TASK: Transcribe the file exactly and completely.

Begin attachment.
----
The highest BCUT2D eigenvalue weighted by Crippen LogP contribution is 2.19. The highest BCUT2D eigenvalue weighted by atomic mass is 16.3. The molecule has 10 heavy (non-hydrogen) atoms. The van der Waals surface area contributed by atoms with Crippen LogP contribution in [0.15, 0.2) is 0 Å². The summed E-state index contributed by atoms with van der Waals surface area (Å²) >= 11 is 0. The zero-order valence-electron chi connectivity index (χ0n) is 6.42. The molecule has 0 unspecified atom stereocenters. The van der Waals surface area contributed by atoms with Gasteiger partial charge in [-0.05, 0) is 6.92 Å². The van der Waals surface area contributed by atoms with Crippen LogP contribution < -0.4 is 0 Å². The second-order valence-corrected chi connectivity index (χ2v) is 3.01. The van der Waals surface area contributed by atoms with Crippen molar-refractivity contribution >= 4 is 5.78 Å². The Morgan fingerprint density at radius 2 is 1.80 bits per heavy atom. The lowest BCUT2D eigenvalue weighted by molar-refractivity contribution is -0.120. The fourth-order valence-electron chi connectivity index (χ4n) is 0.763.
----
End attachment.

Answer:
The highest BCUT2D eigenvalue weighted by Crippen LogP contribution is 2.19. The highest BCUT2D eigenvalue weighted by atomic mass is 16.3. The molecule has 10 heavy (non-hydrogen) atoms. The van der Waals surface area contributed by atoms with Crippen LogP contribution in [0.15, 0.2) is 0 Å². The summed E-state index contributed by atoms with van der Waals surface area (Å²) >= 11 is 0. The zero-order valence-electron chi connectivity index (χ0n) is 6.42. The molecule has 0 unspecified atom stereocenters. The van der Waals surface area contributed by atoms with Gasteiger partial charge in [-0.05, 0) is 6.92 Å². The van der Waals surface area contributed by atoms with Crippen LogP contribution < -0.4 is 0 Å². The second-order valence-corrected chi connectivity index (χ2v) is 3.01. The van der Waals surface area contributed by atoms with Crippen molar-refractivity contribution >= 4 is 5.78 Å². The Morgan fingerprint density at radius 2 is 1.80 bits per heavy atom. The lowest BCUT2D eigenvalue weighted by molar-refractivity contribution is -0.120. The fourth-order valence-electron chi connectivity index (χ4n) is 0.763.